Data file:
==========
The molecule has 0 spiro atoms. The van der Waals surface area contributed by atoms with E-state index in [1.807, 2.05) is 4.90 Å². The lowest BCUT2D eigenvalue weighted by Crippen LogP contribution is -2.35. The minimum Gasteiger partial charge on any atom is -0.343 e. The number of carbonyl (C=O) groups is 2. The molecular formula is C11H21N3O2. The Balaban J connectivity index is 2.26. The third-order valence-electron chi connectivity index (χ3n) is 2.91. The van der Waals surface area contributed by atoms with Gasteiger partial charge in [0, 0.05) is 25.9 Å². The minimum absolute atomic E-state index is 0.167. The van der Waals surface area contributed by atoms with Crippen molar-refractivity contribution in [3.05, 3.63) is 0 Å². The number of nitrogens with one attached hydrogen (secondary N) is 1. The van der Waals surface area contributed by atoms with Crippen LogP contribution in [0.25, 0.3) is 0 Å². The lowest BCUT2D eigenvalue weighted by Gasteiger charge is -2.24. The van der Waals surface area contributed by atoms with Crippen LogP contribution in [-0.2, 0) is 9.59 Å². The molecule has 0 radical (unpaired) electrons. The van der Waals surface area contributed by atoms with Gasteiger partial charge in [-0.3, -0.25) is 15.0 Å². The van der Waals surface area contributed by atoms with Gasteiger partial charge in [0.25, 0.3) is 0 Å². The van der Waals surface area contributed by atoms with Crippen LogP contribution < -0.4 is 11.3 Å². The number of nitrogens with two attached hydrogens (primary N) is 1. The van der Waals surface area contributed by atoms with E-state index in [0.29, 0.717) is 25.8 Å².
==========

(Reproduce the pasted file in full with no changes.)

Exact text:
The molecule has 0 spiro atoms. The van der Waals surface area contributed by atoms with E-state index in [1.807, 2.05) is 4.90 Å². The lowest BCUT2D eigenvalue weighted by Crippen LogP contribution is -2.35. The minimum Gasteiger partial charge on any atom is -0.343 e. The number of carbonyl (C=O) groups is 2. The molecular formula is C11H21N3O2. The Balaban J connectivity index is 2.26. The third-order valence-electron chi connectivity index (χ3n) is 2.91. The van der Waals surface area contributed by atoms with Gasteiger partial charge in [0, 0.05) is 25.9 Å². The minimum absolute atomic E-state index is 0.167. The van der Waals surface area contributed by atoms with Crippen molar-refractivity contribution in [3.05, 3.63) is 0 Å². The number of nitrogens with one attached hydrogen (secondary N) is 1. The van der Waals surface area contributed by atoms with Crippen LogP contribution in [0.25, 0.3) is 0 Å². The lowest BCUT2D eigenvalue weighted by Gasteiger charge is -2.24. The van der Waals surface area contributed by atoms with Crippen LogP contribution in [-0.2, 0) is 9.59 Å². The molecule has 0 radical (unpaired) electrons. The van der Waals surface area contributed by atoms with Gasteiger partial charge in [-0.3, -0.25) is 15.0 Å². The van der Waals surface area contributed by atoms with Gasteiger partial charge in [0.25, 0.3) is 0 Å². The van der Waals surface area contributed by atoms with Crippen LogP contribution < -0.4 is 11.3 Å². The number of nitrogens with two attached hydrogens (primary N) is 1. The van der Waals surface area contributed by atoms with E-state index in [0.29, 0.717) is 25.8 Å².